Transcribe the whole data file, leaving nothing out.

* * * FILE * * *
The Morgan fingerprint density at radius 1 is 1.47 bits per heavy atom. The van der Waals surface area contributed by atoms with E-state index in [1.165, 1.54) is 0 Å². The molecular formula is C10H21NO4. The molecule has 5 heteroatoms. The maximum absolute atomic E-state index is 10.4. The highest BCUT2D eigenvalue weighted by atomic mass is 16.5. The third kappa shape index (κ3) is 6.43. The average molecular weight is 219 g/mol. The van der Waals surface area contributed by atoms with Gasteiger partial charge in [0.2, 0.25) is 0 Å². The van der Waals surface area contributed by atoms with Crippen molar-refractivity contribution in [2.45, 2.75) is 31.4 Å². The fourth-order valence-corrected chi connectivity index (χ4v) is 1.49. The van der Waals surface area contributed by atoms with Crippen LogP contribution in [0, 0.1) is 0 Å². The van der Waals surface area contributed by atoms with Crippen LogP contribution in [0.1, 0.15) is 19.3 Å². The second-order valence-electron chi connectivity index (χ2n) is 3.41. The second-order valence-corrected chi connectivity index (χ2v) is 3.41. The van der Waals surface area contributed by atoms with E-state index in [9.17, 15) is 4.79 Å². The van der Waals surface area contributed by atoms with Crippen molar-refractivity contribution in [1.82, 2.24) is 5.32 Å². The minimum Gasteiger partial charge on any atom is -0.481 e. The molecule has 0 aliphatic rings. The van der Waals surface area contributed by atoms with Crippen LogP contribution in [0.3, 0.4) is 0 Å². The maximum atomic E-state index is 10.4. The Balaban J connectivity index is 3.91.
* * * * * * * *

The Morgan fingerprint density at radius 1 is 1.47 bits per heavy atom. The van der Waals surface area contributed by atoms with E-state index in [1.165, 1.54) is 0 Å². The molecular formula is C10H21NO4. The molecule has 5 heteroatoms. The maximum absolute atomic E-state index is 10.4. The highest BCUT2D eigenvalue weighted by atomic mass is 16.5. The third kappa shape index (κ3) is 6.43. The average molecular weight is 219 g/mol. The van der Waals surface area contributed by atoms with Gasteiger partial charge in [0.2, 0.25) is 0 Å². The van der Waals surface area contributed by atoms with Crippen molar-refractivity contribution in [2.45, 2.75) is 31.4 Å². The fourth-order valence-corrected chi connectivity index (χ4v) is 1.49. The van der Waals surface area contributed by atoms with Crippen LogP contribution in [0, 0.1) is 0 Å². The van der Waals surface area contributed by atoms with Crippen LogP contribution in [0.1, 0.15) is 19.3 Å². The second-order valence-electron chi connectivity index (χ2n) is 3.41. The second-order valence-corrected chi connectivity index (χ2v) is 3.41. The van der Waals surface area contributed by atoms with E-state index in [9.17, 15) is 4.79 Å². The van der Waals surface area contributed by atoms with Crippen molar-refractivity contribution in [1.82, 2.24) is 5.32 Å². The minimum Gasteiger partial charge on any atom is -0.481 e. The molecule has 0 aliphatic rings. The van der Waals surface area contributed by atoms with Crippen LogP contribution in [0.3, 0.4) is 0 Å². The maximum atomic E-state index is 10.4. The Balaban J connectivity index is 3.91.